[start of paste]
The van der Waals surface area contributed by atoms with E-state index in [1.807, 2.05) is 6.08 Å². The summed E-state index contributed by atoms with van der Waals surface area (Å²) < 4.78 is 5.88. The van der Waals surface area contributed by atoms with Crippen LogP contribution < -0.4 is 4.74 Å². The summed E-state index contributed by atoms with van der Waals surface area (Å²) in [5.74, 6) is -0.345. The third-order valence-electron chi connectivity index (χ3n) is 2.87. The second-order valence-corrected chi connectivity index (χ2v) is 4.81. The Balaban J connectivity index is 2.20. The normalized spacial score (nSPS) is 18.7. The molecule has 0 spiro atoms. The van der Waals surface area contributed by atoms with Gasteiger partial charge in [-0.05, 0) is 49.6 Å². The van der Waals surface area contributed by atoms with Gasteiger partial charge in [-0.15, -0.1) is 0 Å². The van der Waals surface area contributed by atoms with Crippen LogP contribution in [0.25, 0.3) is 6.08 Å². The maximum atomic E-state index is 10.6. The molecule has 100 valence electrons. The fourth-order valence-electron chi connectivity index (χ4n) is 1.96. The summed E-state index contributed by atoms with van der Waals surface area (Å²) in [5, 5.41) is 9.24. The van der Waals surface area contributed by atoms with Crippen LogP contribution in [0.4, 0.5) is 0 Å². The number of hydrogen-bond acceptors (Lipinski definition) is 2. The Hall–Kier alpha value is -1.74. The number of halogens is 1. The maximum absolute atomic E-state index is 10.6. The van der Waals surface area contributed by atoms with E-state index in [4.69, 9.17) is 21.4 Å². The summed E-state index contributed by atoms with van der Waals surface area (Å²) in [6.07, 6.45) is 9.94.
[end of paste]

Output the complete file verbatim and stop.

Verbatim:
The van der Waals surface area contributed by atoms with E-state index in [1.807, 2.05) is 6.08 Å². The summed E-state index contributed by atoms with van der Waals surface area (Å²) < 4.78 is 5.88. The van der Waals surface area contributed by atoms with Crippen LogP contribution < -0.4 is 4.74 Å². The summed E-state index contributed by atoms with van der Waals surface area (Å²) in [5.74, 6) is -0.345. The third-order valence-electron chi connectivity index (χ3n) is 2.87. The second-order valence-corrected chi connectivity index (χ2v) is 4.81. The Balaban J connectivity index is 2.20. The normalized spacial score (nSPS) is 18.7. The molecule has 0 spiro atoms. The van der Waals surface area contributed by atoms with Gasteiger partial charge in [-0.05, 0) is 49.6 Å². The van der Waals surface area contributed by atoms with Gasteiger partial charge in [-0.15, -0.1) is 0 Å². The van der Waals surface area contributed by atoms with Crippen LogP contribution in [0.25, 0.3) is 6.08 Å². The maximum atomic E-state index is 10.6. The molecule has 100 valence electrons. The fourth-order valence-electron chi connectivity index (χ4n) is 1.96. The summed E-state index contributed by atoms with van der Waals surface area (Å²) in [5, 5.41) is 9.24. The van der Waals surface area contributed by atoms with Crippen LogP contribution in [0.4, 0.5) is 0 Å². The number of hydrogen-bond acceptors (Lipinski definition) is 2. The Hall–Kier alpha value is -1.74. The number of halogens is 1. The maximum absolute atomic E-state index is 10.6. The van der Waals surface area contributed by atoms with E-state index in [4.69, 9.17) is 21.4 Å². The summed E-state index contributed by atoms with van der Waals surface area (Å²) in [6.07, 6.45) is 9.94.